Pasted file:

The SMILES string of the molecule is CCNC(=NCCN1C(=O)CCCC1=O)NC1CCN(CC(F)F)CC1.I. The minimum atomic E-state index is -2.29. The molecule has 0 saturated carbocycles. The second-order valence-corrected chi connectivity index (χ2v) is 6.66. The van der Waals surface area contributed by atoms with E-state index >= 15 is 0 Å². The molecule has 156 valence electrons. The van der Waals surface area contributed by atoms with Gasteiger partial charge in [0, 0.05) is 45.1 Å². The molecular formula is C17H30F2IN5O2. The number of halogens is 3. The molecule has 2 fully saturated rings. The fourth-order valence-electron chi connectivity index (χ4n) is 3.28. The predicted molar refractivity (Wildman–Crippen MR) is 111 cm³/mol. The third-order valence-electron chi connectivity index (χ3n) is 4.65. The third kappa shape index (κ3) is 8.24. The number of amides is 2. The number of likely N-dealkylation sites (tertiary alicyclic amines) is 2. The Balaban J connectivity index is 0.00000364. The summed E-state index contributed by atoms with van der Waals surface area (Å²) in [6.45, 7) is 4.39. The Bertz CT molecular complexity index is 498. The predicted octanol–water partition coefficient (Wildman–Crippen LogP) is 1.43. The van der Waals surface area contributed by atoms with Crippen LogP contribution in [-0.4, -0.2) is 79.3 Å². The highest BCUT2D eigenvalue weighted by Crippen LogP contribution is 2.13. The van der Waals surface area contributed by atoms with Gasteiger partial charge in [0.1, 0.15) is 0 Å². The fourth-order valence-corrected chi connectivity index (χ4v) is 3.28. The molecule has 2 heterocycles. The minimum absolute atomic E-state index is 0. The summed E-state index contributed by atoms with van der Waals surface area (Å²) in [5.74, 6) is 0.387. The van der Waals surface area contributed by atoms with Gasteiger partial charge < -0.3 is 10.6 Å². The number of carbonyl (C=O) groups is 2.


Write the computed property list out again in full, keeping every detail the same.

The SMILES string of the molecule is CCNC(=NCCN1C(=O)CCCC1=O)NC1CCN(CC(F)F)CC1.I. The minimum atomic E-state index is -2.29. The molecule has 0 saturated carbocycles. The second-order valence-corrected chi connectivity index (χ2v) is 6.66. The van der Waals surface area contributed by atoms with E-state index >= 15 is 0 Å². The molecule has 156 valence electrons. The van der Waals surface area contributed by atoms with Gasteiger partial charge in [0, 0.05) is 45.1 Å². The molecular formula is C17H30F2IN5O2. The number of halogens is 3. The molecule has 2 fully saturated rings. The fourth-order valence-electron chi connectivity index (χ4n) is 3.28. The predicted molar refractivity (Wildman–Crippen MR) is 111 cm³/mol. The third-order valence-electron chi connectivity index (χ3n) is 4.65. The third kappa shape index (κ3) is 8.24. The number of amides is 2. The number of likely N-dealkylation sites (tertiary alicyclic amines) is 2. The Balaban J connectivity index is 0.00000364. The summed E-state index contributed by atoms with van der Waals surface area (Å²) in [6.45, 7) is 4.39. The Bertz CT molecular complexity index is 498. The predicted octanol–water partition coefficient (Wildman–Crippen LogP) is 1.43. The van der Waals surface area contributed by atoms with Crippen LogP contribution in [-0.4, -0.2) is 79.3 Å². The highest BCUT2D eigenvalue weighted by Crippen LogP contribution is 2.13. The van der Waals surface area contributed by atoms with Gasteiger partial charge in [0.1, 0.15) is 0 Å². The fourth-order valence-corrected chi connectivity index (χ4v) is 3.28. The molecule has 2 heterocycles. The minimum absolute atomic E-state index is 0. The summed E-state index contributed by atoms with van der Waals surface area (Å²) in [5.74, 6) is 0.387. The van der Waals surface area contributed by atoms with Gasteiger partial charge < -0.3 is 10.6 Å². The number of carbonyl (C=O) groups is 2.